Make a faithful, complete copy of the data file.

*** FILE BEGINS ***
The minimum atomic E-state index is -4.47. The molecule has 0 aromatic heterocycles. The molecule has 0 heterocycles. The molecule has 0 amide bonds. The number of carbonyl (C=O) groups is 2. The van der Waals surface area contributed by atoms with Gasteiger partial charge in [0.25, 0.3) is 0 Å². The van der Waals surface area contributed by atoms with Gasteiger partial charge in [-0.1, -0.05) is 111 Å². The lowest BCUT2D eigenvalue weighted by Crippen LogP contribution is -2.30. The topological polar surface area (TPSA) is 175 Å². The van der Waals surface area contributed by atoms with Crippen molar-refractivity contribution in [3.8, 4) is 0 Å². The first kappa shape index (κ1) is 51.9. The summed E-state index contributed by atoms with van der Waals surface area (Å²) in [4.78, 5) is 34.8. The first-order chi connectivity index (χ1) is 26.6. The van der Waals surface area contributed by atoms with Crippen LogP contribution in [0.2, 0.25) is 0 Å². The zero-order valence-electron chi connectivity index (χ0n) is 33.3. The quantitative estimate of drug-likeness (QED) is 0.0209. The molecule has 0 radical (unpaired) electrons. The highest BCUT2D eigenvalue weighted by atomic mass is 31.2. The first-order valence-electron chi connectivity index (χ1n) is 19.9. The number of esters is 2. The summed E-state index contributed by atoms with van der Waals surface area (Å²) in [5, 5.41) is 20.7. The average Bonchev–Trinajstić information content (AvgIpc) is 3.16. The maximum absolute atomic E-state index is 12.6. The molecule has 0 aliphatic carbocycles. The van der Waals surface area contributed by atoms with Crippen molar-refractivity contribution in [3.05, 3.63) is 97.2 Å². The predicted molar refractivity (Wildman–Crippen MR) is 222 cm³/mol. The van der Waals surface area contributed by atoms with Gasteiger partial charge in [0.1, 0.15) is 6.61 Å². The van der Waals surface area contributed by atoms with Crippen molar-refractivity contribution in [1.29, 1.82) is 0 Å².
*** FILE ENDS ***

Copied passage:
The minimum atomic E-state index is -4.47. The molecule has 0 aromatic heterocycles. The molecule has 0 heterocycles. The molecule has 0 amide bonds. The number of carbonyl (C=O) groups is 2. The van der Waals surface area contributed by atoms with Gasteiger partial charge in [0.25, 0.3) is 0 Å². The van der Waals surface area contributed by atoms with Gasteiger partial charge in [-0.1, -0.05) is 111 Å². The lowest BCUT2D eigenvalue weighted by Crippen LogP contribution is -2.30. The topological polar surface area (TPSA) is 175 Å². The van der Waals surface area contributed by atoms with Crippen molar-refractivity contribution in [3.8, 4) is 0 Å². The first kappa shape index (κ1) is 51.9. The summed E-state index contributed by atoms with van der Waals surface area (Å²) in [4.78, 5) is 34.8. The first-order chi connectivity index (χ1) is 26.6. The van der Waals surface area contributed by atoms with Crippen LogP contribution in [0.2, 0.25) is 0 Å². The zero-order valence-electron chi connectivity index (χ0n) is 33.3. The quantitative estimate of drug-likeness (QED) is 0.0209. The molecule has 0 radical (unpaired) electrons. The highest BCUT2D eigenvalue weighted by atomic mass is 31.2. The first-order valence-electron chi connectivity index (χ1n) is 19.9. The number of esters is 2. The summed E-state index contributed by atoms with van der Waals surface area (Å²) in [5, 5.41) is 20.7. The average Bonchev–Trinajstić information content (AvgIpc) is 3.16. The maximum absolute atomic E-state index is 12.6. The molecule has 0 aliphatic carbocycles. The van der Waals surface area contributed by atoms with Crippen molar-refractivity contribution in [3.05, 3.63) is 97.2 Å². The predicted molar refractivity (Wildman–Crippen MR) is 222 cm³/mol. The van der Waals surface area contributed by atoms with Gasteiger partial charge in [0.1, 0.15) is 6.61 Å². The van der Waals surface area contributed by atoms with Crippen molar-refractivity contribution in [1.29, 1.82) is 0 Å².